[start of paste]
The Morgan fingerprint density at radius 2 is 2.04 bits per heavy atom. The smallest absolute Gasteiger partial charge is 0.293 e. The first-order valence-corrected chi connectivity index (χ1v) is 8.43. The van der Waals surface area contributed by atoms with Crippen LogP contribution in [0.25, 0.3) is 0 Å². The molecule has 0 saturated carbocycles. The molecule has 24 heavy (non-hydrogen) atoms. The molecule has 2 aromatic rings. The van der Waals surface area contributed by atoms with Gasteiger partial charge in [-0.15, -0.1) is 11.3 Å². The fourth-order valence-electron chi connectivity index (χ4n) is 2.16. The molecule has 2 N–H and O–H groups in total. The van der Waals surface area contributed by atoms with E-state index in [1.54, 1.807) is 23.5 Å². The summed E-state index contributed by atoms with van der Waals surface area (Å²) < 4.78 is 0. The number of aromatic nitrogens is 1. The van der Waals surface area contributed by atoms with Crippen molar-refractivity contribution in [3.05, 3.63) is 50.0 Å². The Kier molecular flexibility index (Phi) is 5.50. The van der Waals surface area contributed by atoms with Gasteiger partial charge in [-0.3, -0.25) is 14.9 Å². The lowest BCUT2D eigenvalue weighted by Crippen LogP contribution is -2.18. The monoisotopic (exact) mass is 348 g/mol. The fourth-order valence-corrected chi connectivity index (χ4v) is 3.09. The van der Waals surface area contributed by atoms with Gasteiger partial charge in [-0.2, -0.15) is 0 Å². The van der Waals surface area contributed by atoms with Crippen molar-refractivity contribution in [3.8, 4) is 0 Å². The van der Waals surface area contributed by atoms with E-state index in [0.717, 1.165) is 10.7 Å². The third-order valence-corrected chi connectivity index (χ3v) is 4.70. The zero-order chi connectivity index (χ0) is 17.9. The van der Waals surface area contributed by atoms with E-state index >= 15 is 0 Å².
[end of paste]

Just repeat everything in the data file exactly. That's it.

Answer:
The Morgan fingerprint density at radius 2 is 2.04 bits per heavy atom. The smallest absolute Gasteiger partial charge is 0.293 e. The first-order valence-corrected chi connectivity index (χ1v) is 8.43. The van der Waals surface area contributed by atoms with Crippen LogP contribution in [0.25, 0.3) is 0 Å². The molecule has 0 saturated carbocycles. The molecule has 24 heavy (non-hydrogen) atoms. The molecule has 2 aromatic rings. The van der Waals surface area contributed by atoms with Gasteiger partial charge in [-0.15, -0.1) is 11.3 Å². The fourth-order valence-electron chi connectivity index (χ4n) is 2.16. The molecule has 2 N–H and O–H groups in total. The van der Waals surface area contributed by atoms with E-state index in [1.54, 1.807) is 23.5 Å². The summed E-state index contributed by atoms with van der Waals surface area (Å²) < 4.78 is 0. The number of aromatic nitrogens is 1. The van der Waals surface area contributed by atoms with Crippen molar-refractivity contribution in [3.05, 3.63) is 50.0 Å². The Kier molecular flexibility index (Phi) is 5.50. The van der Waals surface area contributed by atoms with Gasteiger partial charge in [-0.3, -0.25) is 14.9 Å². The lowest BCUT2D eigenvalue weighted by Crippen LogP contribution is -2.18. The monoisotopic (exact) mass is 348 g/mol. The fourth-order valence-corrected chi connectivity index (χ4v) is 3.09. The van der Waals surface area contributed by atoms with Gasteiger partial charge in [-0.2, -0.15) is 0 Å². The van der Waals surface area contributed by atoms with Crippen molar-refractivity contribution in [3.8, 4) is 0 Å². The van der Waals surface area contributed by atoms with E-state index in [0.717, 1.165) is 10.7 Å². The third-order valence-corrected chi connectivity index (χ3v) is 4.70. The zero-order chi connectivity index (χ0) is 17.9. The van der Waals surface area contributed by atoms with E-state index >= 15 is 0 Å².